No matter how well intentioned, it is counterproductive to cling to a concept that has been proven not to work and only stalls needed progress. Leaders must understand the dynamics present, which point to a need for change, and have the willingness and ability to drive organizations toward that change.
Leaders Must Lead
Ultimately, proclaiming racial color-blindness as a solution to racial disparities absolves leaders of their responsibilities to unlock the potential of diverse teams. It is well documented that ethnic, racial, and gender diverse teams are more effective than homogeneous teams. Authors of a 2016 Harvard Business Review article explained that multiple scientific studies show diverse teams focus more on facts, process those facts more carefully, and are more innovative.5 With that, it is important to understand that human beings are naturally drawn to people with whom they share common traits and backgrounds, which means all people have natural biases that can challenge trust. If teams are not managed to account for the differences among members, they likely will underperform in comparison with homogeneous teams because of the existence of trust gaps.6
It is imperative for leaders in diverse organizations to bridge those gaps by cultivating engaging environments that harmonize different knowledge bases, experiences, and information. Standards and policies must account for the growing diversity of the force, otherwise leaders will remain unaware of the organizational nuances that erode trust. When leaders choose to “cover their eyes” to race, they are decreasing their ability to maximize the potential of their units.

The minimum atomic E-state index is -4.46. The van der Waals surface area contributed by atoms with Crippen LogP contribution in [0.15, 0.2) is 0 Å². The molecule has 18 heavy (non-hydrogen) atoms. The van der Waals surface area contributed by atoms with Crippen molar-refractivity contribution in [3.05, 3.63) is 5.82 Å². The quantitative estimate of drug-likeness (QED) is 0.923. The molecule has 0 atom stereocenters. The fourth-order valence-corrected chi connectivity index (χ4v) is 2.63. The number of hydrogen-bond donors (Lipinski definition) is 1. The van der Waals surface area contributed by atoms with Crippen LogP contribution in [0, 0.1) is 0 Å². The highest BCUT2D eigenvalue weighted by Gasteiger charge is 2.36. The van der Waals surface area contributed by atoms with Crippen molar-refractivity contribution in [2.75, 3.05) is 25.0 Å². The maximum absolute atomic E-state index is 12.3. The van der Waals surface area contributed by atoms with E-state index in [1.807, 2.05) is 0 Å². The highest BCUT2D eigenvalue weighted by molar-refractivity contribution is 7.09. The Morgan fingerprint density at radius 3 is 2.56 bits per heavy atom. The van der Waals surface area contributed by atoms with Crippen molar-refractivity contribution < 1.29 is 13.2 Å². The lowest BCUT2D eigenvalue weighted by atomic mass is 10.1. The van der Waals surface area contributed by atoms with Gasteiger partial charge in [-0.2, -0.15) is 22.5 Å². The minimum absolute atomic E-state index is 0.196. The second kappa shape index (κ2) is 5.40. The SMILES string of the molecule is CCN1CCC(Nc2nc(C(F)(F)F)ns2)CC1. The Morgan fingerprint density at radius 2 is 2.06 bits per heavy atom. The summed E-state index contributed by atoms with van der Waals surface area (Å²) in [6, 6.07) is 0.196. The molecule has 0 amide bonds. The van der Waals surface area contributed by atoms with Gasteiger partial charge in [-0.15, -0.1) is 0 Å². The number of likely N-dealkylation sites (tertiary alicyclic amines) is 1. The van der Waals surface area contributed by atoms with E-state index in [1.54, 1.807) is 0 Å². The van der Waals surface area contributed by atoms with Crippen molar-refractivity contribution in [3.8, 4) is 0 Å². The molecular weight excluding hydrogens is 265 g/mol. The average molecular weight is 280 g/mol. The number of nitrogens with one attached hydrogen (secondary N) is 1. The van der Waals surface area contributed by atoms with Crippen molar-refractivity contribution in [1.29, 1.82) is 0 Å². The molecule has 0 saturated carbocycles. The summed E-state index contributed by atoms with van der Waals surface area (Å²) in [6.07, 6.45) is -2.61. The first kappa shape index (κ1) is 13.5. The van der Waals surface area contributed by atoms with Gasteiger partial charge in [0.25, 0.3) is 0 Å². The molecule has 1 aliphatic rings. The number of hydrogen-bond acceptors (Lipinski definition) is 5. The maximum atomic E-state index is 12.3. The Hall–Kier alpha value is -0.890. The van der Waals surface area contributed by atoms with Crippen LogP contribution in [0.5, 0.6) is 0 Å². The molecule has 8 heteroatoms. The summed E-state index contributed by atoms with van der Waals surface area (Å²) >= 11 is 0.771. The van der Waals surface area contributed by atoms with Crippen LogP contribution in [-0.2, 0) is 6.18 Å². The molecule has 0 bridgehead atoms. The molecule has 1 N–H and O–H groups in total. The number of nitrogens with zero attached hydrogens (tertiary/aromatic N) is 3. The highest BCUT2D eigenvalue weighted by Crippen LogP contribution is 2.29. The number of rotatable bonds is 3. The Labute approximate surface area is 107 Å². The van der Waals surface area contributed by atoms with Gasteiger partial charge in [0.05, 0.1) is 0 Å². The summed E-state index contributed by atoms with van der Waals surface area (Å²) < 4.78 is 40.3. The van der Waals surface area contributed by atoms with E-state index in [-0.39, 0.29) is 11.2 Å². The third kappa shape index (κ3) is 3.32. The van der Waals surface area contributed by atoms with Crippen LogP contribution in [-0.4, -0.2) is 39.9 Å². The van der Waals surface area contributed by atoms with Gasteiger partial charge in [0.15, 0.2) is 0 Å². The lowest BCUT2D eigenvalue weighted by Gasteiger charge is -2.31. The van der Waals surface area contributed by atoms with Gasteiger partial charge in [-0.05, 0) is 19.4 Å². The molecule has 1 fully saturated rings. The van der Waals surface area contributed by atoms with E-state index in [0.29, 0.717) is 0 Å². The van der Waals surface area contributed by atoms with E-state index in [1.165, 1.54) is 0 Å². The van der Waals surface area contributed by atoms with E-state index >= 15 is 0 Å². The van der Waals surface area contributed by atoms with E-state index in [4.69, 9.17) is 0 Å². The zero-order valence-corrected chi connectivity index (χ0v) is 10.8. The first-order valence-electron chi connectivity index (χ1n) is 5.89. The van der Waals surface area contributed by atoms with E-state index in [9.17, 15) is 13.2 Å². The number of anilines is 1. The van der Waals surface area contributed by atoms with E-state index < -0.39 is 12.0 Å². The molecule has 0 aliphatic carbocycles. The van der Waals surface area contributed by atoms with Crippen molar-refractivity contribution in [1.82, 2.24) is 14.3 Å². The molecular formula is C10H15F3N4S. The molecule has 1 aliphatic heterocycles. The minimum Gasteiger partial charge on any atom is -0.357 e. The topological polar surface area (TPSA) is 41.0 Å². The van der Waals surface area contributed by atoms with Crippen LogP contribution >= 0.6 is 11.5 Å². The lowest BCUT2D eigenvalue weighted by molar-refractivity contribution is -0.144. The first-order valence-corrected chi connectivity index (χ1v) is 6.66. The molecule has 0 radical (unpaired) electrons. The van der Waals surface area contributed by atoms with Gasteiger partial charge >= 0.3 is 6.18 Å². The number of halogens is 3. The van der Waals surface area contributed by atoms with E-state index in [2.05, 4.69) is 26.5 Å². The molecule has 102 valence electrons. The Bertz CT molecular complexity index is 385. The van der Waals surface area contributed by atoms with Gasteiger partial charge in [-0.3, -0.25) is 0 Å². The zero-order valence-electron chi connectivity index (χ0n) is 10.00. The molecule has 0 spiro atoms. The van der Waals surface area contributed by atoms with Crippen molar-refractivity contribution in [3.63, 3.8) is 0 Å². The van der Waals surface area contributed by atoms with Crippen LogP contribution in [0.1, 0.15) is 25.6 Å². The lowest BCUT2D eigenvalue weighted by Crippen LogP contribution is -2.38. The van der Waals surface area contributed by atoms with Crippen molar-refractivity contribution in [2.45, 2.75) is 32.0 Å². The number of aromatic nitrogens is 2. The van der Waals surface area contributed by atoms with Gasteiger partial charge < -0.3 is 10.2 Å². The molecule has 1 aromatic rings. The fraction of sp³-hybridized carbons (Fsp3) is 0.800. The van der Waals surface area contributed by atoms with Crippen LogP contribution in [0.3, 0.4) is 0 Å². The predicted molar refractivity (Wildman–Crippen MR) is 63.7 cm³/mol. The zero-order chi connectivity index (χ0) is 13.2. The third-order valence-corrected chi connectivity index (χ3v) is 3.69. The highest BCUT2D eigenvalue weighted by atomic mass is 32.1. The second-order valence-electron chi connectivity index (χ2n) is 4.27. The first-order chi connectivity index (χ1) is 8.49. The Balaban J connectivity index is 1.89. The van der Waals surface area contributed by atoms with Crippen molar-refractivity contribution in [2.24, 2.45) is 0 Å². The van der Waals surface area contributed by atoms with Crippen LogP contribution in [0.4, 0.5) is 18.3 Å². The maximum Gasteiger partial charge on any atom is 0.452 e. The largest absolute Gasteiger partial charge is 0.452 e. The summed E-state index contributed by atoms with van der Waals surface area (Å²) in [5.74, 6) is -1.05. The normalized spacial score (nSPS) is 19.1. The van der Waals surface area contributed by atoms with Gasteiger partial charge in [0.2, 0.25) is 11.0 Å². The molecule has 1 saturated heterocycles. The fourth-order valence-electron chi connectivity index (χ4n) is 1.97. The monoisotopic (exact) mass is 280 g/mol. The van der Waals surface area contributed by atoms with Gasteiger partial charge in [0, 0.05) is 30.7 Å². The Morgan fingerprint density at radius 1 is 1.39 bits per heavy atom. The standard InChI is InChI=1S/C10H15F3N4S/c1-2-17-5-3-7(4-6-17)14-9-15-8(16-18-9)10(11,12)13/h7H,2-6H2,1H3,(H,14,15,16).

Every leader bears responsibility for building and sustaining an effective team. When the team is diverse, the leader must ensure that the team understands—beginning with him or herself—the value of each member and accounts for each one’s needs and capabilities. When leaders profess, “I don’t see color” or “we’re all green,” they are choosing to ignore key components of their subordinates’ identities. In the past, color-blindness has caused some Marine Corps leaders to be blind to severe racial disparities in military justice.
A nongovernment analysis of 2006–15 Department of Defense punishment data found that in comparison with their white counterparts, African American Marines were 161 percent more likely to be found guilty at court-martial, and 29 percent more likely to be found responsible in nonjudicial proceedings.7 These statistics represent a leadership failure centered on an inability to properly observe because of incomplete vision. Negative impacts on minority populations of this nature can be overlooked when, through a lens of racial color-blindness, those minority populations do not exist.
No Race Means No Racists